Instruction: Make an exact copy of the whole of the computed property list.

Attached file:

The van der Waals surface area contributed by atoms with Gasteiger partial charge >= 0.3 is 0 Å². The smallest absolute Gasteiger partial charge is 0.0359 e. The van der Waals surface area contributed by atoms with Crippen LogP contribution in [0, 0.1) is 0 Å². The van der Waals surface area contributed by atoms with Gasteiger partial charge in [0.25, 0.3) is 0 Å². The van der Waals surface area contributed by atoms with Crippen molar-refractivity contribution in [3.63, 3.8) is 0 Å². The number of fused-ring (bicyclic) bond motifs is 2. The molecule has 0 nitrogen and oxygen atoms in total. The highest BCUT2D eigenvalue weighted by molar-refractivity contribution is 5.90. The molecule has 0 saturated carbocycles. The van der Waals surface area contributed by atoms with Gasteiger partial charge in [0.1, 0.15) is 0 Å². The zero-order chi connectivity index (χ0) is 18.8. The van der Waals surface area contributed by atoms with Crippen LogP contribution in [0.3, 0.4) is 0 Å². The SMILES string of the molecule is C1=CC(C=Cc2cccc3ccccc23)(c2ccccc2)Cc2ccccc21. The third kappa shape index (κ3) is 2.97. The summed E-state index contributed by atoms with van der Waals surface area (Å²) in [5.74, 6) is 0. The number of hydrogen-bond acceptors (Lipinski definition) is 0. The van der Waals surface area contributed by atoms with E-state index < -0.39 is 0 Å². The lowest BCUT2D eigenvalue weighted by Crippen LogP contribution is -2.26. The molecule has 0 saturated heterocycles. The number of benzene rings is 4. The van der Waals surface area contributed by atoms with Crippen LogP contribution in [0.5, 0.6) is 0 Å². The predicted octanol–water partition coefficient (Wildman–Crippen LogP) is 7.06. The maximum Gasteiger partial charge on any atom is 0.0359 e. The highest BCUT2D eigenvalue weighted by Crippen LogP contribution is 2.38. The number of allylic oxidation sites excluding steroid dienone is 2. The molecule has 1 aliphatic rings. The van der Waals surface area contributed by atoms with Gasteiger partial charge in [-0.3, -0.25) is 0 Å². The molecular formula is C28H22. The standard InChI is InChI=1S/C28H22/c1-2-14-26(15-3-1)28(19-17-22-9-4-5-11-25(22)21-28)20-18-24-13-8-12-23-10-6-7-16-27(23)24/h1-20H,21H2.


The van der Waals surface area contributed by atoms with Gasteiger partial charge >= 0.3 is 0 Å². The smallest absolute Gasteiger partial charge is 0.0359 e. The van der Waals surface area contributed by atoms with Crippen LogP contribution in [0, 0.1) is 0 Å². The van der Waals surface area contributed by atoms with Gasteiger partial charge in [0.25, 0.3) is 0 Å². The van der Waals surface area contributed by atoms with Crippen molar-refractivity contribution in [3.63, 3.8) is 0 Å². The number of fused-ring (bicyclic) bond motifs is 2. The molecule has 0 nitrogen and oxygen atoms in total. The highest BCUT2D eigenvalue weighted by molar-refractivity contribution is 5.90. The molecule has 0 saturated carbocycles. The van der Waals surface area contributed by atoms with Gasteiger partial charge in [0.1, 0.15) is 0 Å². The zero-order chi connectivity index (χ0) is 18.8. The van der Waals surface area contributed by atoms with Crippen LogP contribution in [0.3, 0.4) is 0 Å². The SMILES string of the molecule is C1=CC(C=Cc2cccc3ccccc23)(c2ccccc2)Cc2ccccc21. The third kappa shape index (κ3) is 2.97. The summed E-state index contributed by atoms with van der Waals surface area (Å²) in [5.74, 6) is 0. The number of hydrogen-bond acceptors (Lipinski definition) is 0. The van der Waals surface area contributed by atoms with E-state index < -0.39 is 0 Å². The lowest BCUT2D eigenvalue weighted by Crippen LogP contribution is -2.26. The molecule has 0 saturated heterocycles. The number of benzene rings is 4. The van der Waals surface area contributed by atoms with Crippen LogP contribution in [0.5, 0.6) is 0 Å². The predicted octanol–water partition coefficient (Wildman–Crippen LogP) is 7.06. The maximum Gasteiger partial charge on any atom is 0.0359 e. The highest BCUT2D eigenvalue weighted by Crippen LogP contribution is 2.38. The number of allylic oxidation sites excluding steroid dienone is 2. The molecule has 1 aliphatic rings. The van der Waals surface area contributed by atoms with Gasteiger partial charge in [-0.3, -0.25) is 0 Å². The molecular formula is C28H22. The standard InChI is InChI=1S/C28H22/c1-2-14-26(15-3-1)28(19-17-22-9-4-5-11-25(22)21-28)20-18-24-13-8-12-23-10-6-7-16-27(23)24/h1-20H,21H2.